Julia and I played hooky on Friday and headed to Alpine Meadows to participate a ski-a-thon fundraiser for The Wounded Warrior Project. We joined our friends the Kips who are dedicated to the annual event. Phelps Kip is an orthopedic surgeon in Reno who has worked with the U.S. Ski Team for many years, and for the last three years he and the Sierra Regional Spine Institute have also been major supporters of the annual WWP event. My husband Rob is a Navy veteran and so the Wounded Warriors is an organization that we enthusiastically support.
Wounded Warriors offers veterans a range of life-enhancing services, including a sponsored vacation that gives veterans a vacation and the opportunity to learn a new sport…skiing, snowboarding, sled hockey and golf among them. At Alpine Meadows, which has a world-renowned adaptive ski program, WWP teams up with Disabled Sports USA, to work with the veterans.
We gathered in the main lodge at Alpine Meadows at 8:00 a.m. and were each given a GPS unit that we were to keep on all day so our runs could be tracked and tallied (the team who got the most runs won a prize). We were given a list of chairlifts we had to ride two times each. From there is was up to us to decide which runs we wanted to take. Since harder runs earned higher points, the girls picked out a challenging series for us.
The conditions were challenging. The snow was Sierra Cement like you read about. Boot high slush that was very tough to turn in. But we made the best of it and completed our 14 runs in, well, not exactly record time (4.5 hours, including a leisurely lunch break).
All in all it was a great day in honor of a very worthy cause.
This video gives more detail about the event and Wounded Warriors:
There is just no way to get a cheap lunch at a ski resort (Okay, at Dave’s Deli at Squaw Valley you can pick up a hard-boiled egg for $1 or a deli sandwich for about $6, but that’s about as good as it gets).
Of course there are exceptions but in general the food is overpriced and not all that good. So I try to allow myself enough time in the morning to pack lunch. The kids can get some fries or a hot cocoa, but on most days that’s where I draw the line.
Anyway, I found a super easy take-along lunch that’s a huge hit with everyone in my house– shout out to my friend Courtney Corda at ScienceBuddies.org for the idea. Here’s what I bring: a jar of roasted red peppers, a slab of Boursin cheese spread and a baguette or some crackers.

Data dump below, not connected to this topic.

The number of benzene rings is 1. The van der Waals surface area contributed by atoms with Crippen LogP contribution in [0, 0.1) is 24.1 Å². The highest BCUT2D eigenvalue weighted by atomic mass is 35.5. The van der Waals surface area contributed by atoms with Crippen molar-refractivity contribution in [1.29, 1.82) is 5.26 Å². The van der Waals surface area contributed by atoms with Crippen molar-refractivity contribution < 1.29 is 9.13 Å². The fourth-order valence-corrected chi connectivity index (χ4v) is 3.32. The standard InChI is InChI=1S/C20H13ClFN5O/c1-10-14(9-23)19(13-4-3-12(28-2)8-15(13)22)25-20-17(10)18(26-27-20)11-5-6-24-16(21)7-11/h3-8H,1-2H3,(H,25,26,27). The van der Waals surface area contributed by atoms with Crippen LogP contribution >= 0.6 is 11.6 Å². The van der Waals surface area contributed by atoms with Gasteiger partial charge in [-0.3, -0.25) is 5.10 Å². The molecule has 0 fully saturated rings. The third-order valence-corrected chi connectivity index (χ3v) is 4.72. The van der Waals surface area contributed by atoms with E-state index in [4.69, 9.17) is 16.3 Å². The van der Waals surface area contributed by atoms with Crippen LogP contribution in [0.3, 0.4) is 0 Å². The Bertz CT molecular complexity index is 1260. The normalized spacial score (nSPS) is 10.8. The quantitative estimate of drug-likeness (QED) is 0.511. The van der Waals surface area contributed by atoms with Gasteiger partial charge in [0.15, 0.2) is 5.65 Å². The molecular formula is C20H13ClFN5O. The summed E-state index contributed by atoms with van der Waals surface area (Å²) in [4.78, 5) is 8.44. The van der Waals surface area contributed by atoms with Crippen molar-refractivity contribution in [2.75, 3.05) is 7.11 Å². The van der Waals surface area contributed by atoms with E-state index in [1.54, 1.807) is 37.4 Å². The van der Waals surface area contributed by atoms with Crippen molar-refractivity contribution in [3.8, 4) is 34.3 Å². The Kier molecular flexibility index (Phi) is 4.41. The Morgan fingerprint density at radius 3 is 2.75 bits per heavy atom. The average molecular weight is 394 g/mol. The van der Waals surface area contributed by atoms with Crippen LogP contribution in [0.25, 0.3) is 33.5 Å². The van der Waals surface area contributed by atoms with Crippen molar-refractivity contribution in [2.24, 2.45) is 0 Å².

With fruit, yogurt, and other snacks, it’s the easiest ski-lunch-in-a-pinch that I’ve found.
Have you found any affordable food options at your favorite resort? Or do you have any favorite lunch-on-the-hill options that you recommend? Please share.
My husband is one of those people who was a skier but after one day on a rented snowboard bought a board and never went back. No hemming, no hawing. That was about 15 years ago. When I decided to give snowboarding a try, I made the mistake of letting him try to teach me. But I digress. What this post is really about is wearing a helmet.
A few years ago, when I decided to learn to snowboard I had one or two of those head-slamming falls that left me seeing stars. I decided that perhaps wearing a helmet might be a good idea. Once I started wearing one to snowboard — and even though I only ride a couple of times a season — I figured I might as well just wear it all the time.
I can’t remember the last time I fell and smacked my head on skis, but just in case someone runs into me I feel better having one on. The last thing I need is a concussion. Plus, wearing a helmet keeps my head warm (and my hair dry).
These days I’m wearing a Smith Intrigue (the ivory colored one, above). It’s super warm when it’s cold out and has plenty of vents for when it’s not. Some people I ski with say they don’t like wearing helmets because of the dreaded goggle gap. But I wear goggles that are helmet compatible and I’ve never had brain freeze or developed a weird sun stripe across my forehead.